Earning of freelancers
Earning of freelancers

According to an infographic published in The Muse (Frost, 2014), an average freelancer is making 45% more than the normal job holders. Interestingly, about 75% of those people, who are working from home, are making more than $65,000 per year. About 15% of freelancers are earning more than $100 per hour. Almost similar facts were noted by Amanda Hackwith in Freelance Confidential, i.e. average freelance web designer is making up to $60,000 per year making $5,000 per month. However, according to The Verge, Arun Bhattachary, a Indian designer, earned nearly $10,000 in a month on DesignCrowd – a site for freelance designers (Falconer, 2011).

In a study, researchers have reported that in Europe “annual freelancer earnings amount to €98 175 and the annual cost of a salaried writer to €102 098.” (Reeves & Hamilton, 2014).

“I opted for a freelance writing career. I was lucky enough to have the means to do it.” (Matt Ridley)

Work life balance of freelancers
Work life balance of freelancers

Life of freelancers:

Freelancers have an excellent work-life balance. Moreover, freelancers feel little disturbance in the times of recession (Frost, 2014). However, some of the challenges faced by freelancers include finding clients, getting paid on time, competition, and maintaining high productivity. On the other hand, freelancers can have a good level of freedom in the case of work, i.e. they can work anywhere, anytime. Freelancers can have more interesting projects, and they can travel while working.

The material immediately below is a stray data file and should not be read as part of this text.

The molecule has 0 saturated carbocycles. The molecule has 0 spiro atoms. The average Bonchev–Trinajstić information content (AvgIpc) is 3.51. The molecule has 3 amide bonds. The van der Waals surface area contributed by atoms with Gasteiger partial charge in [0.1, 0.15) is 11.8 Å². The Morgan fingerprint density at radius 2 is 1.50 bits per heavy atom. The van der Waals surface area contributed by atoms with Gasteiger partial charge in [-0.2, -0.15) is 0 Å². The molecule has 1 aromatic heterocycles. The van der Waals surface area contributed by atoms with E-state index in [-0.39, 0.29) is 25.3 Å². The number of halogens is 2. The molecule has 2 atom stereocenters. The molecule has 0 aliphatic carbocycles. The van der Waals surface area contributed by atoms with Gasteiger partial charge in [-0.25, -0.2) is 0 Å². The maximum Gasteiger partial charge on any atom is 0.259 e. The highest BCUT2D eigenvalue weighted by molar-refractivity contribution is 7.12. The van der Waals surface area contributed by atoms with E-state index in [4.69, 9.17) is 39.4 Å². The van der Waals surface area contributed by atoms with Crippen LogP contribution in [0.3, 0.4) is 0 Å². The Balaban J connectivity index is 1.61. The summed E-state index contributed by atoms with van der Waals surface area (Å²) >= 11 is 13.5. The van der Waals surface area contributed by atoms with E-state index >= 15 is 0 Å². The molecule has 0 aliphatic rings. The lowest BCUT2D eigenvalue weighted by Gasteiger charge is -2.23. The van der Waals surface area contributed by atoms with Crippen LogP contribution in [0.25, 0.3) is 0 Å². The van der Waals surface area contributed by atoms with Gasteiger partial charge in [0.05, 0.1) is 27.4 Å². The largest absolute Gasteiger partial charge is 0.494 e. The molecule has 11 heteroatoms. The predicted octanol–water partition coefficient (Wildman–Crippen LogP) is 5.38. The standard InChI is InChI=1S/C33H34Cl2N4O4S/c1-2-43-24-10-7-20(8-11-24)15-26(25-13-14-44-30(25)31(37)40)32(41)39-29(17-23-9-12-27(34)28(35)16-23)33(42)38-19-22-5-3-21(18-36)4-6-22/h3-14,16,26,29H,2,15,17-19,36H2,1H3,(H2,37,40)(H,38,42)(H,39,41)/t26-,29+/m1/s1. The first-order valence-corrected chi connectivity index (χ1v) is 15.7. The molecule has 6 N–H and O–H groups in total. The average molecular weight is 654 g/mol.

“If a nation loses its storytellers, it loses its childhood.” (Peter Handke)

Over 75% freelancers are earning more than $65,000 per year.
Over 75% freelancers are earning more than $65,000 per year.

Success factors for freelancers:

Success is not easy for many people, but it is important to follow some rules for a sure successful life. Following are some of the factors that are important in the success of a freelancer:

In a study (Born & Witteloostuijn, 2013), researchers have reported that external environment plays an important role in the success of a freelancer. So, freelancers have to work on the outer conditions such as better family environment and neighborhood for more success, and people in the surrounding can help them in achieving their goals.
Uniqueness is important in the success of freelancers. Interestingly, most of the freelancers can start thinking in a unique and ideal manner after sometime.
Freelancers must have to remain ready for a change in the market. He or she has to consider that the expectations of customers can change with the passage of time.